Indonesian Shiites Under Threat to Convert Or Will Be Beheaded And Houses To Be Burned

Written by  Published by:Shiite News
Published in Asia
Tuesday, 13 August 2013

indonishi shiaMany Shiite Muslims returning to Madura for Idul Fitri last week were given an ultimatum that forced them to convert to Sunnism or leave the troubled East Java island.

Several Shiites in recent days revealed their experiences of intimidation upon returning to their hometowns,

with some threatened with beheading and the destruction of their homes if they did not comply.

The campaign appeared to be carried out with the support of the local government, the police and the Indonesian Ulema Council (MUI), as well as the national government’s National Unity and Political Agency (Kesbangpol).

“The [Sampang] district government and some kyai [clerics] have a program to lead people to return to the right path,” said one young Shiite, Nukholis, citing Mat Hasan, the local chief in his hometown Nangkernang.

“ ‘I’m not threatening you, but people here don’t want Shiites to live here,’ ” Nurkholis said on Monday, quoting Hasan.

“He also said that the Indonesian Ulema Council in Sampang wanted me to return to the right path.”

Nukholis, a souvenir seller working on Bali, said he was pressured to visit the home of Syaifudin, a Sampang cleric.

When he and four other Shiites arrived, he was met by a group of men that included Fatturohman, the head of the local Religious Affairs Agency; Rudi Setiadi, the head of the National Unity and Political Agency (Kesbangpol); Abdul Manan Ali, the head of the Sampang branch of the MUI; the Sampang district head; and the head of the Sampang Police.

“They wanted us to sign a letter stating that we want to return to the ‘right’ Islamic teaching on our own will, or [accept that] people would burn my house and kill me.”

Nurkholis, who converted from Sunni to Shia Islam in 2009, refused to sign. Syaifudin told him that there was no alternative but for him to leave the village.

Nurkholis was taken and held at a police station while a police officer collected his belongings from his house. They offered to escort him to Surabaya, but he instead opted to go to his brother’s home in Tanjung Priok, North Jakarta.

He does not know what happened to the other four Shiites at the meeting.

In a similar case, Islami, a 19-year-old woman, returned to her home village of Blu’uran, also in Sampang. Within days, she, too, was harassed by local authorities. On Saturday, Sampang district officer Kholik pressured her to sign a letter to convert to Sunnism.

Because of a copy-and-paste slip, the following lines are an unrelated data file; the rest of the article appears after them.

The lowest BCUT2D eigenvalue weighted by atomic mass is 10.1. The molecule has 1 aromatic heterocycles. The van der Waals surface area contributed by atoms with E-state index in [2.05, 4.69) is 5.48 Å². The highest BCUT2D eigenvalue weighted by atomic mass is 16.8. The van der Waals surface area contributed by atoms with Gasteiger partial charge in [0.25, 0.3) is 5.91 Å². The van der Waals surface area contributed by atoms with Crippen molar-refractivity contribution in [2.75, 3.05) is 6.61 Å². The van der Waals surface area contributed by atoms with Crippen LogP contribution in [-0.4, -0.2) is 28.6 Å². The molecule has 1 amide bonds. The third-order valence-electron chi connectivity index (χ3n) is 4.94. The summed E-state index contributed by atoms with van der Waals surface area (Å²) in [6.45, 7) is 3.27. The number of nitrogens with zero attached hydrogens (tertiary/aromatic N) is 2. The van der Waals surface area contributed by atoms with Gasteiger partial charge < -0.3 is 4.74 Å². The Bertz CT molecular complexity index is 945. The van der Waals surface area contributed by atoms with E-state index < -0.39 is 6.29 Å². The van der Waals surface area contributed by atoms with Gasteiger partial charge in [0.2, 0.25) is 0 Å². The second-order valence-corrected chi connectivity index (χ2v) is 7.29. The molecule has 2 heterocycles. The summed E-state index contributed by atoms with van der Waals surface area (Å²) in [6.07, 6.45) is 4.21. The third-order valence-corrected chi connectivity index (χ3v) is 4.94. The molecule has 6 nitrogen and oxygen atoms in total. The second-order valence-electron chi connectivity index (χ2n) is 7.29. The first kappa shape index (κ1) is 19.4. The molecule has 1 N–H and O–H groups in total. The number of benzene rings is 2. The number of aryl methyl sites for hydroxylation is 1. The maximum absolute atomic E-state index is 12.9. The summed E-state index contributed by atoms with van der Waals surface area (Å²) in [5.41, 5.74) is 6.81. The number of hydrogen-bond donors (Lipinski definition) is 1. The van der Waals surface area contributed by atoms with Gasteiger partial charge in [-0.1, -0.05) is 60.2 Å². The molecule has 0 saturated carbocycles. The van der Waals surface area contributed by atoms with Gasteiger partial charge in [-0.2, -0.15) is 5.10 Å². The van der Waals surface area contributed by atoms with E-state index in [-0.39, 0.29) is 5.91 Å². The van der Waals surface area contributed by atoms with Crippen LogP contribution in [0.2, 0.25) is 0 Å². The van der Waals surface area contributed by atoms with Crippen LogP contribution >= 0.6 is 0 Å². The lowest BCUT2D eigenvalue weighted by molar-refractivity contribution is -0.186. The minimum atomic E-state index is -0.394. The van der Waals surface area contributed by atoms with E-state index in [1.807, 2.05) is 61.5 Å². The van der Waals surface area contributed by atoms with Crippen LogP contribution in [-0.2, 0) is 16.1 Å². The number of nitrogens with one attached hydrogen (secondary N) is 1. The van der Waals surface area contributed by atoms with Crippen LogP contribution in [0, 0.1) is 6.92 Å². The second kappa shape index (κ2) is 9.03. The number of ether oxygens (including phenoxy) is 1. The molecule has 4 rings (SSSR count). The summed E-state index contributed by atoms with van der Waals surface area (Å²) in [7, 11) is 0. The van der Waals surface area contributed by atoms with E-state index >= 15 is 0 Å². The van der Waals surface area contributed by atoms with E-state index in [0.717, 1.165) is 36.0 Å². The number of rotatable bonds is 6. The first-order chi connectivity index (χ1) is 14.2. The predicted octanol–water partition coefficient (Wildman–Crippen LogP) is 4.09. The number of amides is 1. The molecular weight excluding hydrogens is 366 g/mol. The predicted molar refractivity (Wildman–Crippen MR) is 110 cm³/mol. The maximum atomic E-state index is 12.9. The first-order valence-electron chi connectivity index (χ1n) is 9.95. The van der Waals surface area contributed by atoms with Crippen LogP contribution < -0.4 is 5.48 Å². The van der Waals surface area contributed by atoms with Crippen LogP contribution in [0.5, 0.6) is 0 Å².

“She refused, and she was escorted out of Blu’uran village to Surabaya,” Hadi Joban, a lawyer from Universalia Legal Aid Foundation that represents the Shia community, told the Jakarta Globe.

“The official said that if she refused, people would set her parents’ house on fire and would behead her. She was scared, and decided to leave.”

While Nurkholis and Islami refused, several dozen Shiites did sign the letters to convert.

“There are 35 Shiites who decided to sign under the pressure and threats of the government, religious leaders and police officers,” said Herstaning, a lawyer for the Shiites.

“They’re just ordinary village people who are not highly educated. Given such intimidation, they were scared and signed the letter. Those people told them that their security is at stake if they refused to sign.”

Kesbangpol head Rudi was not available when the Jakarta Globe tried to confirm the reports. Herstaning said he had confronted Rudi, who refused to provide reasons for the forced conversions.

“He only said he was disturbed with the media coverage that hampered the reconciliation in Sampang,” Herstaning said.

The Shiite population of Blu’uran and Karanggayam in Sampang has dwindled since a clash last August in which more than 20 people died and dozens of houses were razed.

Of the 143 Shiite families, amounting to 600 people, before the clash, 80 had opted for the safety of the Sampang sports center. But in recent months the government has forced those families to move to apartments in Sidoarjo on the Java mainland, several hours from Sampang.

Those whose homes were not burned in the incident opted to stay in the villages, despite the threat of a flare-up in intolerance.

National Religious Affairs Minister Suryadharma Ali has downplayed tensions on Madura, arguing the incidences are not religiously motivated but are the product of a rivalry between brothers: Sunni figure Roisul Hukama and Shiite leader Tajul Muluk.

But Nurkholis said he did not think the warring brothers were responsible for the oppression of Shiites.

“The conflict between Tajul and Roisul is happening, but what we are experiencing is in fact a religious conflict. The sibling rivalry was not what sparked the conflict.”

In a meeting several weeks ago attended by President Susilo Bambang Yudhoyono, the Sampang government, the National Police chief and a representative of the Shiite community, it was agreed that Shiites who lived in the Sidoarjo apartments could return home soon.

Despite the agreement, there has been little effort so far to return the exiled Shiite families to Madura.

Legal aid lawyer Hadi said they still wanted to return home, but they would not bow to local government demands for them to convert to Sunni Islam.

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